- Federal Court in Alabama Holds Insurer Not Liable for Bad Faith for Contesting Coverage Given Unsettled Law
- July 22, 2013 | Author: George B. Hall
- Law Firm: Phelps Dunbar LLP - Houston Office
A federal district court in Alabama has held that insurers should not be held liable for bad faith for contesting their duty to defend administrative claims and regulatory enforcement actions resulting from historical environmental pollution. Alabama Gas Corp. v. Travelers Cas. and Surety Co., 2013 WL 3242743 (N.D. Ala. June 25, 2013).
The insured operated a manufactured gas plant for decades in the mid-1900s. Years later, the U.S. Environmental Protection Agency sent an information request letter, a pollution report and a formal Potentially Responsible Person (“PRP”) letter to the insured. The insured forwarded this information to its liability insurers that had issued policies during several years of the plant’s operation. The insurers advised that no coverage was available because there was no “suit.” In the ensuing coverage litigation, the district court certified to the Alabama Supreme Court the question of whether a PRP letter satisfies the “suit” requirement of the policies. The question was answered in the affirmative. Travelers Cas. and Surety Co. v. Alabama Gas Corp., 2012 WL 6720790 (Ala. 2012). See, January 2013 issue of Insurance Law Report. The parties filed cross-motions for partial summary judgment on the insured’s bad faith claim.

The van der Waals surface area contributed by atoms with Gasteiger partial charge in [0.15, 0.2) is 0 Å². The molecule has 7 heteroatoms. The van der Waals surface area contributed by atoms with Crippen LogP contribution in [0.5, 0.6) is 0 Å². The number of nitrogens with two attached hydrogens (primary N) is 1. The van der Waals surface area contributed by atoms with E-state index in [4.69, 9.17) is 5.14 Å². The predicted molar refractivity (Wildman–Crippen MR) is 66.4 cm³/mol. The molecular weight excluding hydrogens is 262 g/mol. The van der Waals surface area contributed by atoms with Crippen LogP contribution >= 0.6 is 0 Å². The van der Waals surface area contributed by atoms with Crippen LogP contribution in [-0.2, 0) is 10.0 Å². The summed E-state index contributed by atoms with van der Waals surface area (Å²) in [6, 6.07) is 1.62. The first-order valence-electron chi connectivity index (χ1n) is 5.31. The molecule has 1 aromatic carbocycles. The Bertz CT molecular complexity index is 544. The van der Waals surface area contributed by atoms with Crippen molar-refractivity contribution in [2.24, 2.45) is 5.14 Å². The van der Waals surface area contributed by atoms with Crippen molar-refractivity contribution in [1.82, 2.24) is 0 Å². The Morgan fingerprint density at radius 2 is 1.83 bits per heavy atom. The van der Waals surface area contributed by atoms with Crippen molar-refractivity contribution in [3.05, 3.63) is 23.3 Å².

The district court granted the insurers’ motion, holding that the insurers could not be found in bad faith for contesting a “fairly debatable” issue of undecided law. It noted that the issue had been certified for resolution by the Alabama Supreme Court due to the dearth of decisional law addressing this question. Therefore, it concluded, there was a legitimate dispute as to liability and, as a matter of law, the insurers did not act in bad faith in contesting liability on that basis.